Third International Conference on the Teaching of Psychology
Sherri McCarthy,
Bennett Edgerly,&
Francisco Vasquez,
Northern Arizona University-Yuma,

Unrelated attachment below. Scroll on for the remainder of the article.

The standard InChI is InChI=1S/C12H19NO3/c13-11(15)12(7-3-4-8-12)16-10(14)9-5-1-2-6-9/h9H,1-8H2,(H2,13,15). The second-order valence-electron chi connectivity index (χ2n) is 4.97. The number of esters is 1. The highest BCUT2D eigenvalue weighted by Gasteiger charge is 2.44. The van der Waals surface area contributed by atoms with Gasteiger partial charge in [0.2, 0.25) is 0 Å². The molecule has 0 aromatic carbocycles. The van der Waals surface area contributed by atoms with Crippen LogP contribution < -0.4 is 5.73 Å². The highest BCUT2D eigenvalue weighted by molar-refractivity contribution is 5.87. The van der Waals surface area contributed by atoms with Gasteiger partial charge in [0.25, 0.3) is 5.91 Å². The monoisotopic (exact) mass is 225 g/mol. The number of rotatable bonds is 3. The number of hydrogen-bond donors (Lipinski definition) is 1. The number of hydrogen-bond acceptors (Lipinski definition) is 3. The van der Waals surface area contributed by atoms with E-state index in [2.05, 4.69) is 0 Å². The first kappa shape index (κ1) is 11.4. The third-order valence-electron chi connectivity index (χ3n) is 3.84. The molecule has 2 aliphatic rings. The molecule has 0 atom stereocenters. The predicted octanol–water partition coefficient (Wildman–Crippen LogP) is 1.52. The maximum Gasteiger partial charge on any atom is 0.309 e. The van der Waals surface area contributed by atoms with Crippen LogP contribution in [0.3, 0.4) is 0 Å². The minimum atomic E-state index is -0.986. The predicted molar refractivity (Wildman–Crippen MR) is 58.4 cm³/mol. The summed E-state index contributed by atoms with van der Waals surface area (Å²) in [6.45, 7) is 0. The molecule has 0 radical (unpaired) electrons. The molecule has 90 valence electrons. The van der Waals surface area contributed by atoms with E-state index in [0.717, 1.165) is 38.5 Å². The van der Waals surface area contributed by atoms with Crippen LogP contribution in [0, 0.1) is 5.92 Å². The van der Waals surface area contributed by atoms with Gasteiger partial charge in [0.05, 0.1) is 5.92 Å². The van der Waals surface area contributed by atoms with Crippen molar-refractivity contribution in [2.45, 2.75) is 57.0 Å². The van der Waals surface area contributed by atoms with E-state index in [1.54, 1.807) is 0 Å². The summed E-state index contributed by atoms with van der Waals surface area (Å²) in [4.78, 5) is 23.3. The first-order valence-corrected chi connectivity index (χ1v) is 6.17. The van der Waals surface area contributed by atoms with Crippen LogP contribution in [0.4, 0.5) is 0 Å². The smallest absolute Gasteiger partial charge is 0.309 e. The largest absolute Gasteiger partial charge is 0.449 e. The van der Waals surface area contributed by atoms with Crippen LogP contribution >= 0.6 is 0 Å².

Many universities around the world are offering psychology classes on the web in a variety of programs. The universities and programs who offer such courses generally assume that quality of learning may be the same for students in traditional and electronic classes. Although there has been some research on certain aspects of on-line instruction, systematic studies to support this are lacking. This paper compares the test scores and artifacts (specifically, papers reviewing journal articles summarizing empirical research studies, book reviews, case studies and PowerPoint presentations) of 162 students enrolled in on-line (N=90) and in-person (N=72) sections of four different graduate-level psychology courses taught by the same instructors and TAs at the same university in the southwestern U.S. during 2006-08. The classes considered included: Behavior Management (20 students in in-person class; 23 students in web class); Adult Psychology (10 students in in-person class; 20 students in web class); Educational Psychology (26 students in in-person class; 27 students in web class) and Personality (16 students in in-person class; 20 students in web class). Both sections of each class utilized the same textbook and required the same assessments and assignments. Both sections had the same web shell available for interaction with classmates and instructors. Papers submitted in the on-line course were somewhat better (in terms of perceived quality and assigned grades) than those submitted in the in-person section for two of the four classes examined. Scores on multiple choice and essay tests did not differ significantly between the two types of course sections. Student course evaluations were slightly higher for the in-person section of the courses than the web sections. Use of aspects within the web shell allowing editing and feedback from classmates and instructor within the web shell are credited for the improved performance on written assignments within these classes. Students' perceived rapport with instructor developed in the section taught in-person is credited for the higher course evaluations within those sections. Overall, learning seems to be equally obtained through both mediums by students and overall quality of work, assessments and evaluations does not differ significantly between the two types of instruction. Drop rates are slightly higher in web courses than in-person courses, however. The purpose of this presentation is to share data in support of the hypothesis that both on-line and in-person instruction can be equally effective as a medium for teaching psychology courses. Information, projects showing mastery, and retention of information by students as measured by standard assessment does not differ significantly between the two types of classes and both can be utilized interchangeably for teaching graduate students, at least within the program studied at Northern Arizona University. Implications for developing international, web-delivered psychology programs are also discussed.

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